Performance of pgi openaccfor a matrix-matrix multiplication

Hi,

The question is related to the two older questions.

https://forums.developer.nvidia.com/t/better-performance-on-kepler-k20-than-fermi-nvidia-tesla/133514/1
https://forums.developer.nvidia.com/t/should-use-to-acc-reduction-in-an-inner-loop/133339/1

The matrix-matrix multiplication likes

do e=1,nel
   do k=1,n
   do j=1,n
   do i=1,n
       tmp = 0.
       do l=1,n
          tmp = tmp + D(i,l)*u(l,j,k,e)+D(j,l)*v(i,l,k,e)+D(k,l)*w(i,j,l,e)
       enddo
       m(i,j,k,e) = tmp
   enddo
   enddo
   enddo
enddo

where typically n=4-16 and nel=10-1000. We can only obtain around maximum 20G FLOPS using pgi compilers on Tesla k20x for n=16 and nel=400.

!$acc kernels
!$acc loop gang
671: do e=1,nel
!$acc loop gang vector
673:   do k=1,n
!$acc loop vector
675:  do j=1,n
677: do i=1,n
       tmp = 0.
679:   do l=1,n
              tmp = tmp + D(i,l)*u(l,j,k,e)+D(j,l)*v(i,l,k,e)+D(k,l)*w(i,j,l,e)
          enddo
       m(i,j,k,e) = tmp
   enddo
   enddo
   enddo
enddo
!$acc end kernels
  1. In that case, should “reduction” be added on the inner-loop ?
 !$ACC LOOP REDUCTION(+:tmp)                                                              
            do l=1,n  ! serial loop, no reductio

Even the reduction is added, the loop “do l=1,n” still is parallelized

671, Loop is parallelizable
673, Loop is parallelizable
675, Loop is parallelizable
677, Loop is parallelizable

679, Loop is parallelizable

(but performance reduced from 20G to 13G FLOGS)


2) The performance for the kernels on a Fermi GPU was obtained around 23G. Is there any way to improve the performance on K20x ? I have used the compiler flag (-ta=nvidia,5.0) and other openacc implementation have been tested, such as

 !$acc kernels
    do ;
      do; do;
...
  !$acc parallel loop collapse(4) 
     do;
       do, do

but cannot obtain better performance.

Thanks for your assistance.

/Jing

Hi Jing,

For #1, don’t confuse the message “Loop is parallelizable” with what’s actually scheduled. This message is from the analysis stage and just means that it could be parallelized. Look for the loops schedule messages for what actually was parallelized.

Given the values of “n” are so small, I would collapse the k, j, and I loops together, and just perform the reduction loop sequentially in the kernel. In the just released PGI 14.4, we’ve made considerable improvements with loop collapsing so please consider using this new release.

!$acc kernels 
!$acc loop gang 
671: do e=1,nel 
!$acc loop vector(512) collapse(3) 
673:   do k=1,n 
675:  do j=1,n 
677: do i=1,n 
       tmp = 0. 
679:   do l=1,n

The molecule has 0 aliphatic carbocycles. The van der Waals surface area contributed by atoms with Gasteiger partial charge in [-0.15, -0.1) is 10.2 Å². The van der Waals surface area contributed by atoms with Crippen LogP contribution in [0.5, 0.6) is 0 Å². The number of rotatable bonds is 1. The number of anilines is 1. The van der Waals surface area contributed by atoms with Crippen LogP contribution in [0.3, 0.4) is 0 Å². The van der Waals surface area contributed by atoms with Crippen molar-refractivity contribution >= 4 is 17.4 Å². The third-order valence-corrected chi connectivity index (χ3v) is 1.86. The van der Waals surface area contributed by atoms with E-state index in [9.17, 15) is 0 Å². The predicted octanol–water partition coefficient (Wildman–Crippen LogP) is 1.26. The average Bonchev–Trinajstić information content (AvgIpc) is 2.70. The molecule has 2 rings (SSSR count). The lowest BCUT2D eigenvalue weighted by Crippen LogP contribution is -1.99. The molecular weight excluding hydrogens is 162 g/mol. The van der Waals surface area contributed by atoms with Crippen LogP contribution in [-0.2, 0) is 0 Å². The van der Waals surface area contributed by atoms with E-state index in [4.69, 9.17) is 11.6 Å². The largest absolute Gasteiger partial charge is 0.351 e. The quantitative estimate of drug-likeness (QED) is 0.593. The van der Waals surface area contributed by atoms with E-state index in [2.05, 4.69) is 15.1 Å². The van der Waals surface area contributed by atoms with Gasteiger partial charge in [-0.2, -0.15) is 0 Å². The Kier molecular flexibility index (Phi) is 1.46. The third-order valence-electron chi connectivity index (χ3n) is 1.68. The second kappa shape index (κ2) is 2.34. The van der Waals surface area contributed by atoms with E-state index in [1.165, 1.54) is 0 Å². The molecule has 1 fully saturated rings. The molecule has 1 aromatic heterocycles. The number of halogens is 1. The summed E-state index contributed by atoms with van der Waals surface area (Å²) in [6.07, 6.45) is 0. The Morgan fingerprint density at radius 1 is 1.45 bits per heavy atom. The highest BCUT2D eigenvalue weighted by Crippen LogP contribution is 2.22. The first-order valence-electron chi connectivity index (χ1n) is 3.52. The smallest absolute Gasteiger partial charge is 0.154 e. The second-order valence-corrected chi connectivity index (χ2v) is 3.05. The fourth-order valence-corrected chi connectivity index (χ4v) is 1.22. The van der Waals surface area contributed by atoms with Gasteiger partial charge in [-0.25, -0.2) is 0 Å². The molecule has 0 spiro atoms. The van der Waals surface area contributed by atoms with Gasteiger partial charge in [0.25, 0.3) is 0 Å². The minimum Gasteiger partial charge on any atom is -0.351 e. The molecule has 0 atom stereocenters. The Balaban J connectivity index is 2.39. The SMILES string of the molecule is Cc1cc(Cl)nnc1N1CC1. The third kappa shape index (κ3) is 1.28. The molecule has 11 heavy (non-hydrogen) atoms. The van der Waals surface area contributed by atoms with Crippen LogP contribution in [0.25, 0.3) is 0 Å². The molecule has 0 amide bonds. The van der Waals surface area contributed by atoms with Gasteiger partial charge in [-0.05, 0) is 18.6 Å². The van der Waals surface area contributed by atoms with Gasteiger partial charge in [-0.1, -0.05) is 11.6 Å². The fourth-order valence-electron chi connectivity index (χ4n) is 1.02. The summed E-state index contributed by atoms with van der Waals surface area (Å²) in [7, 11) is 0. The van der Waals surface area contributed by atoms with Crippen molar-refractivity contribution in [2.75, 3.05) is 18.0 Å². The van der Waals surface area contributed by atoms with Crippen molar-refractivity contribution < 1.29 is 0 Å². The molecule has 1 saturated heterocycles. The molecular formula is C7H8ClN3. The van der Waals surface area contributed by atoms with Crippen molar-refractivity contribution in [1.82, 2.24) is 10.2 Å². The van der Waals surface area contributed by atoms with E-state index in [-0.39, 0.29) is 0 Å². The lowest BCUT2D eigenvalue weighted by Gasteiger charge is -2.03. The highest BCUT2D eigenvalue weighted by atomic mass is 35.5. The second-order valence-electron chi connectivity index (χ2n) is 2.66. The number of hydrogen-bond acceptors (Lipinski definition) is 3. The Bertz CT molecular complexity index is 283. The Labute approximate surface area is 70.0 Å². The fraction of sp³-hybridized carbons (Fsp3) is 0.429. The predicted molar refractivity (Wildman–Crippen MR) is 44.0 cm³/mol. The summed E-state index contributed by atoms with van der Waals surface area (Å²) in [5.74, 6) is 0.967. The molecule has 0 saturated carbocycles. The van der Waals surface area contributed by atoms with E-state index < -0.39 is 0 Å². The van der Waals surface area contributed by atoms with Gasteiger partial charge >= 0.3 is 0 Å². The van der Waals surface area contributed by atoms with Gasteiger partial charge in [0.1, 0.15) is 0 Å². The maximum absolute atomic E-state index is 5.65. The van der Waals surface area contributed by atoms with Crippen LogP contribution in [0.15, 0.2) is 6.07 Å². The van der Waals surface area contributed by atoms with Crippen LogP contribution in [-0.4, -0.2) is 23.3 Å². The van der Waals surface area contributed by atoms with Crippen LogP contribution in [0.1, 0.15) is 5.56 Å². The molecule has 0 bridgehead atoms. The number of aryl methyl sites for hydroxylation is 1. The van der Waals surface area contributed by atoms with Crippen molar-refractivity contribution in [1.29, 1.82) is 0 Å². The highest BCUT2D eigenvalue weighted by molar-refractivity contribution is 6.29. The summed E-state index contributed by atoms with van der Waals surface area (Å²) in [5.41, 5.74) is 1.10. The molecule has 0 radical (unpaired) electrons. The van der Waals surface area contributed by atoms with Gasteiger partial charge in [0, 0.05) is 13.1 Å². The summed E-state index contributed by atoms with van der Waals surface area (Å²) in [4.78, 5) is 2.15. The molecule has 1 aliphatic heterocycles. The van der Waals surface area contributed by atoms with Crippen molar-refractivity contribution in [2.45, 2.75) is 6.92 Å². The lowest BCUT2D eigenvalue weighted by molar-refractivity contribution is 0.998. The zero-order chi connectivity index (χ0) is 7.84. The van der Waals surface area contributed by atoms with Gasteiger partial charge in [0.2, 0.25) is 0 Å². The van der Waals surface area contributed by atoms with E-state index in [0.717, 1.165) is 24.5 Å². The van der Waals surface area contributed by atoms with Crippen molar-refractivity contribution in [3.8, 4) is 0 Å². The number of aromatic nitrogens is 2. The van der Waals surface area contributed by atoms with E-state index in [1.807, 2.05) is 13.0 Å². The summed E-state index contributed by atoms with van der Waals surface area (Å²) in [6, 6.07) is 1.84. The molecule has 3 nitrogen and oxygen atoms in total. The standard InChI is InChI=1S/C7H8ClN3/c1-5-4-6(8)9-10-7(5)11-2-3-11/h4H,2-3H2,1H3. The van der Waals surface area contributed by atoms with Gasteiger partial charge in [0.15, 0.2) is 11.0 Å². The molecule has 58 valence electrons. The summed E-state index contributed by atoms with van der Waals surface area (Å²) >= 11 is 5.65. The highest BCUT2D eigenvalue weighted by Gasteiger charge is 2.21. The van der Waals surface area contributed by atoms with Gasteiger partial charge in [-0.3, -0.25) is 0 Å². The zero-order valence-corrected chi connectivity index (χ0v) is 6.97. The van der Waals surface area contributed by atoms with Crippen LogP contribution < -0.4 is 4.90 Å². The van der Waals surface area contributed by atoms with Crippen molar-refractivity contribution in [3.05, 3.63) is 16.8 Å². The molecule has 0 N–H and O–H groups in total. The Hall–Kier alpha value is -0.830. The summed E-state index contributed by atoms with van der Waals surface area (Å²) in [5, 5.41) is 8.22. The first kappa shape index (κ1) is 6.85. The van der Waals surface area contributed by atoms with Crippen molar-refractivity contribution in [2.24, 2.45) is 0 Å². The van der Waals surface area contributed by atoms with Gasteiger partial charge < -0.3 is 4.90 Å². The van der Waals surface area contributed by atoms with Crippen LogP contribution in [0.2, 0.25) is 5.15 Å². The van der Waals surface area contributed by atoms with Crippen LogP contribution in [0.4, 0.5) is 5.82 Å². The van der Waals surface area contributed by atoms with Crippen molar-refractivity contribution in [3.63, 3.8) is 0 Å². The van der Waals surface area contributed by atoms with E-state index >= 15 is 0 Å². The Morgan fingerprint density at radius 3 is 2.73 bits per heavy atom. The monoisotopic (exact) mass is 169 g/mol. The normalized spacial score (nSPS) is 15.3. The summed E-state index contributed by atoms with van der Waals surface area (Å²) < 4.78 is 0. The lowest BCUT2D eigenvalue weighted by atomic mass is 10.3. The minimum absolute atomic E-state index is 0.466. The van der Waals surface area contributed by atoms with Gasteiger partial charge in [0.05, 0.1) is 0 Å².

tmp = tmp + D(i,l)*u(l,j,k,e)+D(j,l)*v(i,l,k,e)+D(k,l)*w(i,j,l,e) 
          enddo 
       m(i,j,k,e) = tmp 
   enddo 
   enddo 
   enddo 
enddo 
!$acc end kernels

For #2, try targeting compute capability 3.5 (i.e. -ta=tesla:cc35) and use the “INTENT(IN)” attribute on your read-only arrays. In these cases, we attempt to utilize texture memory can help considerably for random-access memory patterns such as how you’re using the “D” array.

Some other general performance ideas:

Given the schedule above, you could also help your memory access a bit by using “j” or “k” as the leading dimension of the “u” array instead of “l”.

Other things to are to disable RDC (-ta=tesla:nordc) assuming you don’t use the “routine” directive. In 14.4, we’ve added an “unroll” option (enabled by default with -O3) which helps a few codes but can slow down others. Worth a try though.

Finally, look at the PTX information for the register usage (-ta=tesla:ptxinfo) and use this information to determine the occupancy. You can then adjust the vector width higher or lower or use “-ta=tesla:maxregcount:xx” to adjust the total register usage per gang to see how it effects occupancy and performance.

  • Mat

Hi Mat,

Thank for your valuable input.

Now the code is changed to

!$acc kernels
!$acc loop gang
671: do e=1,nel
!$acc loop vector(16) collapse(3)
do ...

With pgi 14.2 (13.10 used previously) and flag -ta=tesla:cc35, 40G flops can be obtained for nel=400 and n=16. that indeed improves much performance.

I will try other suggestions, but it seems “-ta=tesla:nordc” does not work for the code, there is a compiler error

Accelerator Fatal Error: No CUDA device code available
File: math.f
Function: zero:1388

But the “zero” function is

subroutine zero(a,n)
      DIMENSION  A(n)
!$ACC DATA PRESENT(A(1:n))                                                                  
!$ACC PARALLEL LOOP                                                                                  
      DO I = 1, N
         A(I) = 0.0

Thanks again.

/Jing